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What is the magnitude & direction of the eletric field?

  1. Apr 16, 2017 #1
    1. The problem statement, all variables and given/known data
    Two +3.0nC charges are shown in the diagram below which are spaced 10cm apart. What are the strength and direction of the electric field at the position indicated by the dot in the figure (Figure 1) ?

    What is the electric field in N/C?
    What is the direction of the electric field? (above the horizontal)

    2. Relevant equations
    E = kq/r^2

    3. The attempt at a solution

    For the top charge:
    E1 = (8.99*10^9)(3*10^-9C)/(.05m)^2 = 10788 N/C
    E2 = (8.99*10^9)(3*10-9C)/(.1118m)^2 = 2157.7 N/C

    Add them together and I got 1.3 * 10 ^4 N/C

    My answer was wrong... was it because the two charge have the same signed charge so really the y-components cancel so the magnitude of the electric field is just 2*E1?
     

    Attached Files:

  2. jcsd
  3. Apr 16, 2017 #2

    gneill

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    Staff: Mentor

    The electric field is a vector quantity. You need to be adding vectors, not magnitudes.
     
  4. Apr 16, 2017 #3

    Doc Al

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    Staff: Mentor

    The field contribution from each charge is a vector. You must add them as vectors, not just numbers. Direction counts!
     
  5. Apr 16, 2017 #4
    Oh, okay so for the E1 (Top charge):

    E1 = ((8.99*10^9)(3*10-9)/(.05^2) i, 0j)

    E2 (Bottom charge):
    E2 = ((8.99*10^9)(3*10-9)/(.05^2) i, (8.99*10^9)(3*10-9)/(.1^2) j)

    Etotal = (21576 i, 2697j)

    |Etotal| = 21743.909 N/C ? I already tried this and they said it was wrong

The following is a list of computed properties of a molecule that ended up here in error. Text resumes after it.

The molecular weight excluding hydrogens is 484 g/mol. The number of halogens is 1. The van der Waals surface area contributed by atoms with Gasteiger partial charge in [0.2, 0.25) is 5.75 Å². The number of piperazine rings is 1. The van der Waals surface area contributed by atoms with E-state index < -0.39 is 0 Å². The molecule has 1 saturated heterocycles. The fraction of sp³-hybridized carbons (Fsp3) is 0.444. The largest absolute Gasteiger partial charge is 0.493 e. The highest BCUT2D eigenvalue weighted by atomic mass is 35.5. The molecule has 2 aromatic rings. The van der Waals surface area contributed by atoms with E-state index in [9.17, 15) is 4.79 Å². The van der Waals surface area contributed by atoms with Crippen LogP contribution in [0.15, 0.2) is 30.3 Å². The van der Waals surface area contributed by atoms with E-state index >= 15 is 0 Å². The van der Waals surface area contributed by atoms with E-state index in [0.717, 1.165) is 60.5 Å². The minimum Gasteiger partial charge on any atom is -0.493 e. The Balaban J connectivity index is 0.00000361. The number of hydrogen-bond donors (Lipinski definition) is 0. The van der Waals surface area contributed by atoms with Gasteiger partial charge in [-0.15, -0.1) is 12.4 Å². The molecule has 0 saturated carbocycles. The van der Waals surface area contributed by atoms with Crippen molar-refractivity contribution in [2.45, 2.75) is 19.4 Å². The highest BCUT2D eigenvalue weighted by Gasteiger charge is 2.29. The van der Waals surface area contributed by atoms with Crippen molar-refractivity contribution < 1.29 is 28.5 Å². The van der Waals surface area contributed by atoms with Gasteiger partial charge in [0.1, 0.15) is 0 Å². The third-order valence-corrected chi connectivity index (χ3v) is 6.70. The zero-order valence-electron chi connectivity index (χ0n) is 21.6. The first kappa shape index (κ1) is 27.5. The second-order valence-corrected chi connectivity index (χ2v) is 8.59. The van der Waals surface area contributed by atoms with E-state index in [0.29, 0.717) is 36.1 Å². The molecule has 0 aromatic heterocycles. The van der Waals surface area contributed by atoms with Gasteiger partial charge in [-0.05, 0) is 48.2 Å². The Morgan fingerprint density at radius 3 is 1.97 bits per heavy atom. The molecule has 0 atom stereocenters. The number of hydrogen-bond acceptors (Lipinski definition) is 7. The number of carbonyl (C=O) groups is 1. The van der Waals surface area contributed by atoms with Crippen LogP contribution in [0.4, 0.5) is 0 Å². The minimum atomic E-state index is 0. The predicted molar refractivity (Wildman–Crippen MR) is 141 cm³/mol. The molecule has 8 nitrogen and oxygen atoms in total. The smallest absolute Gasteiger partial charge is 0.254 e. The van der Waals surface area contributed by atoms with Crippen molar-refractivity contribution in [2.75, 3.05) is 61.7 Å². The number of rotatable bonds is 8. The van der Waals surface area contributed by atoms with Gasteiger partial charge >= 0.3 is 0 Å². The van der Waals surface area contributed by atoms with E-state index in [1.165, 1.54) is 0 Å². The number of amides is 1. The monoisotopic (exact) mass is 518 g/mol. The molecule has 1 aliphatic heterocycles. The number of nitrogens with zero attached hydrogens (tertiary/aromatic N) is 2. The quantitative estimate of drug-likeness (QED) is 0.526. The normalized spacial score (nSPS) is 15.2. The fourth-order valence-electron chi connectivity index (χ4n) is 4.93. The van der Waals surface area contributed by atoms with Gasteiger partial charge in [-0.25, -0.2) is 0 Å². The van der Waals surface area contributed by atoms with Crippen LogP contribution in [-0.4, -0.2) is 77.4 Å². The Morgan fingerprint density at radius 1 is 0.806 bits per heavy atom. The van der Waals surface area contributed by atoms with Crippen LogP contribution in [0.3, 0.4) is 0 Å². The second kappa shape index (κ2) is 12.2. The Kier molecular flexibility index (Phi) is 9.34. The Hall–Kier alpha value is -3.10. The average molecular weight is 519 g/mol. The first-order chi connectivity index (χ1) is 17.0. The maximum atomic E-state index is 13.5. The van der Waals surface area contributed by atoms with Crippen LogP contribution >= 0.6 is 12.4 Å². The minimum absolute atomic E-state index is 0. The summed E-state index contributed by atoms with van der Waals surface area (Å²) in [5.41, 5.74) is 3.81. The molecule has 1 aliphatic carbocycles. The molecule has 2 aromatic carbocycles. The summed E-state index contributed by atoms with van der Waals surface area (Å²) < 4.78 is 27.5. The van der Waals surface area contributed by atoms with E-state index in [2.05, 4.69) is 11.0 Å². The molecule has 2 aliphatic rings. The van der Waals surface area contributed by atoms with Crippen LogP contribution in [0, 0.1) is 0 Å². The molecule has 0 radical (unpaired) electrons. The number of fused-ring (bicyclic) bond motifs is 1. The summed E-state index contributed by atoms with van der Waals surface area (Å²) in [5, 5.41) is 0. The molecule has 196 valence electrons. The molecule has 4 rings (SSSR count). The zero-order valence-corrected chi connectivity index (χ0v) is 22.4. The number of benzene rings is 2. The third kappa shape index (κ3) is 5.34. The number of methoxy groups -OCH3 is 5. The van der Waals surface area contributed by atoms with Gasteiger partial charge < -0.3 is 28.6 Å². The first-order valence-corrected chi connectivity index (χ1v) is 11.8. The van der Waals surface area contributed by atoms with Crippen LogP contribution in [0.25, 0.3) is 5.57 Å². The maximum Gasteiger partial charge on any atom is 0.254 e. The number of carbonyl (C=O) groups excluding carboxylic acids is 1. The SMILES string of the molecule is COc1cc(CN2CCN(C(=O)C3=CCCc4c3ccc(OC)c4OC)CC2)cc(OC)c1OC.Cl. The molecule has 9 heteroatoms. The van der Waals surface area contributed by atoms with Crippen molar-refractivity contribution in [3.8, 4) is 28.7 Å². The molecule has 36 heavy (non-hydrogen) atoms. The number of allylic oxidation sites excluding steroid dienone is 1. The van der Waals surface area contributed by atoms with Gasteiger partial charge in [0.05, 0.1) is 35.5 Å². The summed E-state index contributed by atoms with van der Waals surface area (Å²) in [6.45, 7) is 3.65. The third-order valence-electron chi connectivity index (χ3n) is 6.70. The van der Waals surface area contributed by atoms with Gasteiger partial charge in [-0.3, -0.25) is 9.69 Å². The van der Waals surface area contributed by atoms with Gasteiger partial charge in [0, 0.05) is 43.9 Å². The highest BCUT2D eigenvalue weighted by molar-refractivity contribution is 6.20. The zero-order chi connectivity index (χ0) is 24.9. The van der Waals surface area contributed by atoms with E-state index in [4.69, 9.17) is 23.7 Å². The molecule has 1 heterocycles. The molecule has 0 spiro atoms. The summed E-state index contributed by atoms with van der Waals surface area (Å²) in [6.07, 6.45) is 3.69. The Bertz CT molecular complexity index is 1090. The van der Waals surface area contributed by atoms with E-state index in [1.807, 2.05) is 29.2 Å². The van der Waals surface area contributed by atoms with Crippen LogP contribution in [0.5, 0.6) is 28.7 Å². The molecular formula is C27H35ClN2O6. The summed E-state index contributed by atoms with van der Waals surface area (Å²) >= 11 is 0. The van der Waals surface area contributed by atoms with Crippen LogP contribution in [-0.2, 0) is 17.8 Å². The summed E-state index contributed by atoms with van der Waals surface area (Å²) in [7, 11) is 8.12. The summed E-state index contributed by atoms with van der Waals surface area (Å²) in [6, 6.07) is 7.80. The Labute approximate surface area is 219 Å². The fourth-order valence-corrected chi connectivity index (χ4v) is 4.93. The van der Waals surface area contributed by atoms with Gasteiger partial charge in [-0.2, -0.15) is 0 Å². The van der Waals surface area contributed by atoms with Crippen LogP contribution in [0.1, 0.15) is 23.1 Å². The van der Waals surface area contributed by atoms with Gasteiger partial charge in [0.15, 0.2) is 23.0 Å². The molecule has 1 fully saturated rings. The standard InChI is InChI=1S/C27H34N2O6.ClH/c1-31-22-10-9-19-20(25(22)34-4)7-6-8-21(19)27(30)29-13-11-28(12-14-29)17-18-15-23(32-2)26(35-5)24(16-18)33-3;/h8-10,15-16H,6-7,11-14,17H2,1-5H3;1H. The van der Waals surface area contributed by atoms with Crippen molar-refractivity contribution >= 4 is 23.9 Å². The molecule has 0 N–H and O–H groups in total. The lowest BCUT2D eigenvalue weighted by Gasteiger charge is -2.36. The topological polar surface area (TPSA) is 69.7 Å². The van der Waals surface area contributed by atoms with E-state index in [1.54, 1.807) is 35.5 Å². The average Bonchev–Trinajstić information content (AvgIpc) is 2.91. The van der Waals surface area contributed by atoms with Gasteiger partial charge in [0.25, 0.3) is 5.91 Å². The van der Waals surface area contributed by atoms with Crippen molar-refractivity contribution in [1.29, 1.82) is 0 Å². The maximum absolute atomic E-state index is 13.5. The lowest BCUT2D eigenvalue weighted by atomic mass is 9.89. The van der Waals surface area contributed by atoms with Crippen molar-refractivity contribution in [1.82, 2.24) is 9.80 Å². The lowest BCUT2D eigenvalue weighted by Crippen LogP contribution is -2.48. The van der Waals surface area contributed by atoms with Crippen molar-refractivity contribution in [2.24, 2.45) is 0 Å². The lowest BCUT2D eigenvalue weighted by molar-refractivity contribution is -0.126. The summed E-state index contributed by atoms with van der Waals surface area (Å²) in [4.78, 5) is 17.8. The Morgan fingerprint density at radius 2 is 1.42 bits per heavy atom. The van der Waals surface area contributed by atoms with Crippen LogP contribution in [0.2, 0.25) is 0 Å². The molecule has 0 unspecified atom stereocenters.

6. Apr 16, 2017 #5
    ^^ see reply. I am a little confused about the directions.
     
  7. Apr 16, 2017 #6

    gneill

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    This calculation is not correct. You can't take the components of the distance vector and use them individually as distances for the calculation of the field components. You need to use the scalar distance between the charge and the location of interest in the Coulomb equation when finding the magnitude of the field, then break that magnitude into x and y components according to the vector direction. The radial distances are ##r_1## and ##r_2## in the figure below:

    upload_2017-4-16_17-49-35.png
     
  8. Apr 16, 2017 #7
    Okay so I am a little confused but for Q1 the electric field would be:
    10788 N/C...

    for Q2 it would be 2157.73 N/C...

    The components of Q1 would be (10788i, 0j) & for Q2 it would be (2157.7cos(60) i, 2157.7sin(60) j) ?
     
  9. Apr 16, 2017 #8
    & The magnitude of the field would be 1.2*10^4 N/C & the direction would be 8.95 degrees above the horizontal?
     
  10. Apr 16, 2017 #9

    gneill

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    Close, but is the angle really exactly 60 degrees? How did you determine the angle?

    Note that when you have similar triangles (in the geometric sense of "similar"), it's often easier to just work with the ratios of known side lengths to form the trig functions. So, for example, the cosine of your angle might be formed as:

    ##cos(θ) = \frac{5}{\sqrt{5^2 + 10^2}}##
     
  11. Apr 16, 2017 #10
    ohhh! thank you so much!

    the direction of the field will be 9.32 degrees above the horizontal
     
  12. Apr 16, 2017 #11

    gneill

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    Staff: Mentor

    Yes! :approve:
     
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